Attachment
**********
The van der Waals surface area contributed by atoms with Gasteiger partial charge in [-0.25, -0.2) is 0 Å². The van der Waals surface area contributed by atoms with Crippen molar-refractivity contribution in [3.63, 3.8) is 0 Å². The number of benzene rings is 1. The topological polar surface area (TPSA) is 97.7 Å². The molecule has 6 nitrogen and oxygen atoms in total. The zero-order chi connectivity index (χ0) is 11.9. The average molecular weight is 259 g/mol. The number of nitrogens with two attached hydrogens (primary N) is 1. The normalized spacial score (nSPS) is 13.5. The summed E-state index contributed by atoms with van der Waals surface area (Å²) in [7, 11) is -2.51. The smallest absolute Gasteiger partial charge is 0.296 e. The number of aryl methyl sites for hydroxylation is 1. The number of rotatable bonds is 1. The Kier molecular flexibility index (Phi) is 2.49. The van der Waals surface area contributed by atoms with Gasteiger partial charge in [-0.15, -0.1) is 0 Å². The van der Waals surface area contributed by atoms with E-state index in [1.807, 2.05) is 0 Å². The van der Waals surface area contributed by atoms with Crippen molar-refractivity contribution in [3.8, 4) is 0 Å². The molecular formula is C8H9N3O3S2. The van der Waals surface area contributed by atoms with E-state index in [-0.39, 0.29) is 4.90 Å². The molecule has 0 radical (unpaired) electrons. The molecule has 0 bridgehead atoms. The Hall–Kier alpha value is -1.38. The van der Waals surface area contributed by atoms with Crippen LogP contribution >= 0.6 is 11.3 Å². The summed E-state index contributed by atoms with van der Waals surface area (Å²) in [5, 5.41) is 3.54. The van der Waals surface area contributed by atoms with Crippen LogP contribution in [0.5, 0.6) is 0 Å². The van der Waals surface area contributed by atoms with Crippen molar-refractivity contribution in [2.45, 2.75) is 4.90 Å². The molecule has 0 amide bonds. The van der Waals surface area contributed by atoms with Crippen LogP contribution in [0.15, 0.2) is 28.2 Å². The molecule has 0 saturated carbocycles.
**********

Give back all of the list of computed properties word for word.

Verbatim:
The van der Waals surface area contributed by atoms with Gasteiger partial charge in [-0.25, -0.2) is 0 Å². The van der Waals surface area contributed by atoms with Crippen molar-refractivity contribution in [3.63, 3.8) is 0 Å². The number of benzene rings is 1. The topological polar surface area (TPSA) is 97.7 Å². The molecule has 6 nitrogen and oxygen atoms in total. The zero-order chi connectivity index (χ0) is 11.9. The average molecular weight is 259 g/mol. The number of nitrogens with two attached hydrogens (primary N) is 1. The normalized spacial score (nSPS) is 13.5. The summed E-state index contributed by atoms with van der Waals surface area (Å²) in [7, 11) is -2.51. The smallest absolute Gasteiger partial charge is 0.296 e. The number of aryl methyl sites for hydroxylation is 1. The number of rotatable bonds is 1. The Kier molecular flexibility index (Phi) is 2.49. The van der Waals surface area contributed by atoms with Gasteiger partial charge in [-0.15, -0.1) is 0 Å². The van der Waals surface area contributed by atoms with E-state index in [1.807, 2.05) is 0 Å². The van der Waals surface area contributed by atoms with Crippen molar-refractivity contribution in [3.8, 4) is 0 Å². The molecular formula is C8H9N3O3S2. The van der Waals surface area contributed by atoms with E-state index in [-0.39, 0.29) is 4.90 Å². The molecule has 0 radical (unpaired) electrons. The molecule has 0 bridgehead atoms. The Hall–Kier alpha value is -1.38. The van der Waals surface area contributed by atoms with Crippen LogP contribution >= 0.6 is 11.3 Å². The summed E-state index contributed by atoms with van der Waals surface area (Å²) in [5, 5.41) is 3.54. The van der Waals surface area contributed by atoms with Crippen LogP contribution in [0.5, 0.6) is 0 Å². The van der Waals surface area contributed by atoms with Crippen molar-refractivity contribution in [2.45, 2.75) is 4.90 Å². The molecule has 0 amide bonds. The van der Waals surface area contributed by atoms with Crippen LogP contribution in [0.15, 0.2) is 28.2 Å². The molecule has 0 saturated carbocycles.